Janine Jansen violin
Sydney Symphony Orchestra (SSO)
Daniel Blendulf Conductor
Brahms Violin Concerto
Butterly Never this sun, the watcher
Sibelius Symphony No 5
Reviewed by Frank Shostakovich
Rating: ***** (5 stars)
Saturday night’s SSO concert featuring Dutch violinist Janine Jansen and her husband/conductor Daniel Blendulf was the finest outing for the SSO so far this year. After German violinist Christian Tetzlaff completely butchered the Mendelssohn Concerto here a few weeks ago, it was necessary for the orchestra, through no fault of their own, to get back on track and they did so with this husband and wife combination front and centre.
This duo, based on this performance, could really be onto something. Searching through her discography it is interesting to note that Jansen has yet to record the Brahms Concerto. However, there is an excellent and good quality video performance with the Concertgebouw Orchestra and Bernard Haitink on YouTube which I would encourage everyone to watch.
If ever there was a CD waiting to be made, it is this one. Janine Jansen owned the platform from the moment she stepped onto it, up until the fading notes of her Bach encore (Sarabande from Partita No 2). This concerto has a long 90 bar exposition but from the opening bars you could see her entering her sphere of musical influence as she prepared for her formal solo entry into the first movement. For a while I thought she was going to join in with the first violins during the exposition, so engrossed she was in their playing. Her entry was sharp and edgy and her precision was without question. She displays a flawless technique, whether it be soaring high notes, aggressive double stopping or elegant phrasing of melody, she had the audience in deep thought and concentration throughout. For once, barely a sound was heard, bar some unnecessary audience interruption at the conclusion of the first movement. (Is is really that hard to hold your applause until the end of the piece? This shows the ultimate respect for the performer and their work).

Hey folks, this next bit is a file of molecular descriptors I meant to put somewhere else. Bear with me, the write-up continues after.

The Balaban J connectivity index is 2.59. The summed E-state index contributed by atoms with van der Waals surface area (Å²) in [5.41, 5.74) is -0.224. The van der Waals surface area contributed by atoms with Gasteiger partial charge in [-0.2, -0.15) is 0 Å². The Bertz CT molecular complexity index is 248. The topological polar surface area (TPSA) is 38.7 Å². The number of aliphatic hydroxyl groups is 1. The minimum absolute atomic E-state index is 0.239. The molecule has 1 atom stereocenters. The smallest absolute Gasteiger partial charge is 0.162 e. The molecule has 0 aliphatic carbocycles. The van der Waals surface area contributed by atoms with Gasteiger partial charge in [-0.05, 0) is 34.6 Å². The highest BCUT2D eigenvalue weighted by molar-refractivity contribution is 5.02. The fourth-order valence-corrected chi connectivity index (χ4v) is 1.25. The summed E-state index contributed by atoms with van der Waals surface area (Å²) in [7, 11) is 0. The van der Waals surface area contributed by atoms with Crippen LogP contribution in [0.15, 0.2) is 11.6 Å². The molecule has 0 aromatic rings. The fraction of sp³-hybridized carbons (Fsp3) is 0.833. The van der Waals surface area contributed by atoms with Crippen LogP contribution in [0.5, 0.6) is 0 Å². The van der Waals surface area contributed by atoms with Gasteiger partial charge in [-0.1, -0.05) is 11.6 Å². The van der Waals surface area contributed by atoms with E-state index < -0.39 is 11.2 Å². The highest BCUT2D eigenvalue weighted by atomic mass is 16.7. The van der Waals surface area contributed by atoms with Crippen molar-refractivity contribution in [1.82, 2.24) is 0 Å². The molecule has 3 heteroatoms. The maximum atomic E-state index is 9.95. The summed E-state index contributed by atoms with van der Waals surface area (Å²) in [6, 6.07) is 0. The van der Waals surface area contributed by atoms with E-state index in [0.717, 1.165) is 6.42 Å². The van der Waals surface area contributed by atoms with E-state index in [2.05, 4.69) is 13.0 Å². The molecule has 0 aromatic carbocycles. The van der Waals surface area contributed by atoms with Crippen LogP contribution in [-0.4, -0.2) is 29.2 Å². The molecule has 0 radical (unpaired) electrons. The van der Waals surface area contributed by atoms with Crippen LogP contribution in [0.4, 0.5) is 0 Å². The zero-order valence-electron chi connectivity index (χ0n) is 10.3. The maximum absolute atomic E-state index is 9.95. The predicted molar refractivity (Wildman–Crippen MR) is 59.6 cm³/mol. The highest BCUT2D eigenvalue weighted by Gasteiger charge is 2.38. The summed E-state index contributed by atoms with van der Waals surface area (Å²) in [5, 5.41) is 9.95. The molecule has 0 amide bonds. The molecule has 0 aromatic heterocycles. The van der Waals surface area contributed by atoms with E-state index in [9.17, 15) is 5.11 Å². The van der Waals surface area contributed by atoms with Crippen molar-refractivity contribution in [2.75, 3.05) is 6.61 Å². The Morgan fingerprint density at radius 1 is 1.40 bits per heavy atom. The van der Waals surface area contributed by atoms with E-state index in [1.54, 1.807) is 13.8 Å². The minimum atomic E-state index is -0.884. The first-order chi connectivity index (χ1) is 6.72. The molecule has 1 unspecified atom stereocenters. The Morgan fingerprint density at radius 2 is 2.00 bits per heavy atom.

Jansen’s mastery of the concerto’s cadenza towards the end of the first movement, left you wanting for more. The way it literally melted into the coda was one of the concertos many highlights. Special mention must also go to Diana Doherty, for her marvelous rendition of the famous oboe solo at the start of the slow movement. For those in the past who have criticised Brahms scoring of this melody, well, upon hearing her play it, they might well just run away and hide and wipe the massive amounts of egg off their faces. The rhapsodic finale was where the soloist/conductor duo blossomed completely. It’s clear they understand and read each other very well, just some economical eye movements were necessary to convey what was required. Her overall adherence to tempi and faithfulness to the score reflected Jansen’s ultimate professionalism and further cemented her standing as one of the world’s premier violinists. This was a superb performance of the Brahms Concerto and my guess is that it won’t be long before you see it on the shelves as her latest recording.
The second half of the program comprised of Australian composer Nigel Butterly’s Never this sun, the watcher and Sibelius Symphony No 5. Never this sun, the watcher is a compact 12-minute essay which employs large orchestral forces but whose tone colours are, for the most part, sparse and disconnected. Harmonically, the work is pleasant to the ear and some notable obligato passages by concertmaster Dene Olding, made it worthwhile. The orchestra paid due respect to the composer who was in the audience, at its conclusion.
The concert came to a triumphant conclusion with a performance of Sibelius’ monumental Symphony No 5. Long regarded as the best and most mature of his symphonic escapades, this work highlights the strength of Sibelius’ mastery in orchestration, particularly for brass and woodwind. These groups received special commendation at the end by Daniel Blendulf which they richly deserved. The opening horn and woodwind calls in the first movement which led into the searingly beautiful string passages and then back to the emphatic brass finale over the arpeggio string accompaniment, makes this movement one of his finest orchestral achievements. The slow movement was delicate and audacious and the orchestra rounded off the evening with a fast paced and fiery finale, right down to those sensational single chords which bring the work to its epic finish.
On a final note, special mention must again go to Janine Jansen for her graciousness and generosity towards her fans at the interval when she took the time to sign CDs in the southern foyer. Not every performer does this and it shows that she is not only in contact with the music, but also in close contact with those who have paid to see her perform. The queue was more than 20 metres long and I doubt whether all would have seen her during the allotted time for interval. There is one young fan who will wake up this morning with a newfound feeling of inspiration after her chance meeting with her. This young lady is a second year violinist at the Conservatorium of Music and she brought her violin case along for Jansen to inscribe and sign, which she did, without hesitation. The subsequent look on this student’s face made the entire evening worthwhile.
Maybe we’ll see her up there one day.